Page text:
Eight years ago, Bennett found his own fantastic piece of the past to retell. In Henniker’s historical archives, he discovered a forgotten 30-page Civil War memoir written by a then-local schoolteacher, Freeman Colby, who described the months he and other members of the 39th Regiment spent building and tearing down camps, repeating endless military drills, choking down “hardtack” flour-and-water biscuits, recovering in sick rooms, and occasionally fighting their countrymen. Bennett knew that if Colby’s stories were brought to life in a graphic novel, they could relate the Civil War in a fresh way.

“I was really curious about Colby’s story, and I realized drawing it out panel by panel would help me to understand it better,” Bennett says. “I also felt an urge to help Colby tell his story to a new generation of readers…possibly his first ever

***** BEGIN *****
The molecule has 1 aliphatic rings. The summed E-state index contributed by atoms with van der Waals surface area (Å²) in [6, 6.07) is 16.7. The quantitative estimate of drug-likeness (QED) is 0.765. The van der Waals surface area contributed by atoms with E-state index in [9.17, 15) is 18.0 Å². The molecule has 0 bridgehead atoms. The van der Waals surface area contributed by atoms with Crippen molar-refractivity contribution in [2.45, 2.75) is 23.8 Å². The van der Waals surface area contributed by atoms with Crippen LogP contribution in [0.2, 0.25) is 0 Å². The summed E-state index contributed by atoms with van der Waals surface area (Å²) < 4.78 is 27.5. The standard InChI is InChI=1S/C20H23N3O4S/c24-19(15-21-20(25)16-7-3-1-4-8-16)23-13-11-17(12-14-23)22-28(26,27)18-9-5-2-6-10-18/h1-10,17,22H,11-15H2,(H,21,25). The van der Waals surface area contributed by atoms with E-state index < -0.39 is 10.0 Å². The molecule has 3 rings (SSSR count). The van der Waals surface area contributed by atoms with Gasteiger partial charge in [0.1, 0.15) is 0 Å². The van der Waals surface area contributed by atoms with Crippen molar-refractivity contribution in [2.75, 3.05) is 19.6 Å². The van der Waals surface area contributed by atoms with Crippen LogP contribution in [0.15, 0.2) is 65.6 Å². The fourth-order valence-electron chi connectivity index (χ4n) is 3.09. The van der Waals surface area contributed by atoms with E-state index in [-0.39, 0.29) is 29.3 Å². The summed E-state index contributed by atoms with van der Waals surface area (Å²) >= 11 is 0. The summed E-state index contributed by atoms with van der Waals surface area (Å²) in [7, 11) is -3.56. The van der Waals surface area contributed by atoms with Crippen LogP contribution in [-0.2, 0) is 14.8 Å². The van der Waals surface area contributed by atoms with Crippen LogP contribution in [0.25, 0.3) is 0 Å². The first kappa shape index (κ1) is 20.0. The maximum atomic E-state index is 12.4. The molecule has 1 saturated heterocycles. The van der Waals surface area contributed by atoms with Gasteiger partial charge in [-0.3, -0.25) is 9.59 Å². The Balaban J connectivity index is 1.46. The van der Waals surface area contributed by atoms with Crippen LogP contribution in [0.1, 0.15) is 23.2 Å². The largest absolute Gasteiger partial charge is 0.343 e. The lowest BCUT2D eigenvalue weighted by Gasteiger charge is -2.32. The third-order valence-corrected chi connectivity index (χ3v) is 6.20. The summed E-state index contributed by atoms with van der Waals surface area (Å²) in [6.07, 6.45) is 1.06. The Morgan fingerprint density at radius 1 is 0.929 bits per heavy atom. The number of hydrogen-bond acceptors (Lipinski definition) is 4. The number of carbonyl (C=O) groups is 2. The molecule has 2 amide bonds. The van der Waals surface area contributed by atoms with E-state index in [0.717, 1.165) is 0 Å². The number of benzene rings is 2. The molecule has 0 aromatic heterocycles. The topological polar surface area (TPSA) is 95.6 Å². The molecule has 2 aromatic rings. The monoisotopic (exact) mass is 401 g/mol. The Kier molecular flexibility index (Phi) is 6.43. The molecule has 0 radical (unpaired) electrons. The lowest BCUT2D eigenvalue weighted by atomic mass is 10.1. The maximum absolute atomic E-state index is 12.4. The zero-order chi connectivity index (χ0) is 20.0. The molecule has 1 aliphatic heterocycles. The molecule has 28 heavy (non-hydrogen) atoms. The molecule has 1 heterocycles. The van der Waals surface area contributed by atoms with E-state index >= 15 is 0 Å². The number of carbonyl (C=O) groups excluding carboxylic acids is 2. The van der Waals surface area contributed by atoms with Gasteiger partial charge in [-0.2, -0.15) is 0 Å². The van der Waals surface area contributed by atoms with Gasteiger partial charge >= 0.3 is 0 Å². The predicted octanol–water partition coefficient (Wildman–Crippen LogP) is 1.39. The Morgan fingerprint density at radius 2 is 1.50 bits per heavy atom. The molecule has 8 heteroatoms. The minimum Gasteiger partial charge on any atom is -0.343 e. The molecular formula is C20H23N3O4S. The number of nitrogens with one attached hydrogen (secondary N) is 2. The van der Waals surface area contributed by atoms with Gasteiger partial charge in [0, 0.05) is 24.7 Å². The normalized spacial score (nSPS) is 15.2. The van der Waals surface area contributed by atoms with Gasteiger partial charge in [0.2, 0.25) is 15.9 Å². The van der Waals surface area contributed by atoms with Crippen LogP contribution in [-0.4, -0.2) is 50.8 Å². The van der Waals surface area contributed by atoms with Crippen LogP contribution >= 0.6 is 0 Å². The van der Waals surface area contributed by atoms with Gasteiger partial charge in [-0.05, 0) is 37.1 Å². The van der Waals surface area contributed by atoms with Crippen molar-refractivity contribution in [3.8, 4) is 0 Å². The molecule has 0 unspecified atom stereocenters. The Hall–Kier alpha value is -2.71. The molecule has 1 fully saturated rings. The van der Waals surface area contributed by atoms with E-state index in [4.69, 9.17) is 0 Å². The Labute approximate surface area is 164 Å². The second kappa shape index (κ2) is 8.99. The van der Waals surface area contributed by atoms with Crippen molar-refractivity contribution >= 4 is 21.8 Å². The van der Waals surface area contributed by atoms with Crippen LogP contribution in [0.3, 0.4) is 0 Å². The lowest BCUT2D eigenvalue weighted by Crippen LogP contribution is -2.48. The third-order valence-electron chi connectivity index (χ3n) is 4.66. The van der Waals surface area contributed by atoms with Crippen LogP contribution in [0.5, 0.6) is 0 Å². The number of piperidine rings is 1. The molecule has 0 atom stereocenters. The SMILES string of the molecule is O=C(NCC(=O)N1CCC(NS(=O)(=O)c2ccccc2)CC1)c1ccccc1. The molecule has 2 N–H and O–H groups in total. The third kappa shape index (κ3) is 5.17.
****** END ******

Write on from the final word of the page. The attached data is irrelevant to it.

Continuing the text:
generation of readers. I think that diary’s been sitting in a box on a shelf for many, many years.”

“Colby’s story takes place at a cataclysmic meeting point of two worlds,” Bennett says, “an old agrarian world that had existed for centuries, and a new industrial world still forming. It was a fascinating fault line between the Middle Ages and the Modern World. It was that most distant point in history where I could recognize my own world, my own modern perspectives in some of the stories that come down to us.”

In 2016, some 340 pages and thousands of cartoon panels later, Bennett published “The Civil War Diary of Freeman Colby.” Its drawn stories are fascinating, funny, and tragic. Enough excitement bubbled around that book that this winter he launched a successful Kickstarter campaign for Volume 2. The book will be available in May.

Cowboys and comics. In the convention center, Bennett warms up his budding artists with a camp humor rhyme called “Boomer Johnson,” written by Henry Herbert Knibbs about a gunslinger who “quits a punchin’ cattle and takes to punchin’ dough.”